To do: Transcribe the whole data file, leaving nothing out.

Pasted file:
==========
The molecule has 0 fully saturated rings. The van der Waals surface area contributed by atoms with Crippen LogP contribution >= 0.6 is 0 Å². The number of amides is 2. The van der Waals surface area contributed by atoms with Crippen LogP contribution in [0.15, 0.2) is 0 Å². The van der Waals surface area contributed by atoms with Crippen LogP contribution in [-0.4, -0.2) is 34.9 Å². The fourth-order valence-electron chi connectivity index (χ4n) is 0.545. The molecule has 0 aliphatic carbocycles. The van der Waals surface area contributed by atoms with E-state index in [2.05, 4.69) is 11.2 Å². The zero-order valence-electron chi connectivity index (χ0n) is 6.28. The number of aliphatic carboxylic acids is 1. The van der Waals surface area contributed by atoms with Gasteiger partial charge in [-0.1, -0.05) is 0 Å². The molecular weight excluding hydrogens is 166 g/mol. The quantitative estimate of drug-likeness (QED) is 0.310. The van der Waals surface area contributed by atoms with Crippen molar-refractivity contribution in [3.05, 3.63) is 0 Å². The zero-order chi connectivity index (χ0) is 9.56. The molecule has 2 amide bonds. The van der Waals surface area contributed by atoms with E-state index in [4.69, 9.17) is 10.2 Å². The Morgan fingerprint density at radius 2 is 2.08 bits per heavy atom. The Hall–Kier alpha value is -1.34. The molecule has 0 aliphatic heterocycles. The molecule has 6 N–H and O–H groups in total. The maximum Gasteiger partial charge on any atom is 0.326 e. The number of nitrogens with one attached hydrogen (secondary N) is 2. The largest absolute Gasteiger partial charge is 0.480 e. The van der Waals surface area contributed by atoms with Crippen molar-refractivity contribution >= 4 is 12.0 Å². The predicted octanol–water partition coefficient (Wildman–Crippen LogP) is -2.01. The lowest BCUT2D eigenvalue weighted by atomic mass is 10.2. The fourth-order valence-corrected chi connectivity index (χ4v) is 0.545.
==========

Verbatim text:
The molecule has 0 fully saturated rings. The van der Waals surface area contributed by atoms with Crippen LogP contribution >= 0.6 is 0 Å². The number of amides is 2. The van der Waals surface area contributed by atoms with Crippen LogP contribution in [0.15, 0.2) is 0 Å². The van der Waals surface area contributed by atoms with Crippen LogP contribution in [-0.4, -0.2) is 34.9 Å². The fourth-order valence-electron chi connectivity index (χ4n) is 0.545. The molecule has 0 aliphatic carbocycles. The van der Waals surface area contributed by atoms with E-state index in [2.05, 4.69) is 11.2 Å². The zero-order valence-electron chi connectivity index (χ0n) is 6.28. The number of aliphatic carboxylic acids is 1. The van der Waals surface area contributed by atoms with Gasteiger partial charge in [-0.1, -0.05) is 0 Å². The molecular weight excluding hydrogens is 166 g/mol. The quantitative estimate of drug-likeness (QED) is 0.310. The van der Waals surface area contributed by atoms with Crippen molar-refractivity contribution in [3.05, 3.63) is 0 Å². The zero-order chi connectivity index (χ0) is 9.56. The molecule has 2 amide bonds. The van der Waals surface area contributed by atoms with E-state index in [4.69, 9.17) is 10.2 Å². The Morgan fingerprint density at radius 2 is 2.08 bits per heavy atom. The Hall–Kier alpha value is -1.34. The molecule has 0 aliphatic heterocycles. The molecule has 6 N–H and O–H groups in total. The maximum Gasteiger partial charge on any atom is 0.326 e. The number of nitrogens with one attached hydrogen (secondary N) is 2. The largest absolute Gasteiger partial charge is 0.480 e. The van der Waals surface area contributed by atoms with Crippen molar-refractivity contribution >= 4 is 12.0 Å². The predicted octanol–water partition coefficient (Wildman–Crippen LogP) is -2.01. The lowest BCUT2D eigenvalue weighted by atomic mass is 10.2. The fourth-order valence-corrected chi connectivity index (χ4v) is 0.545.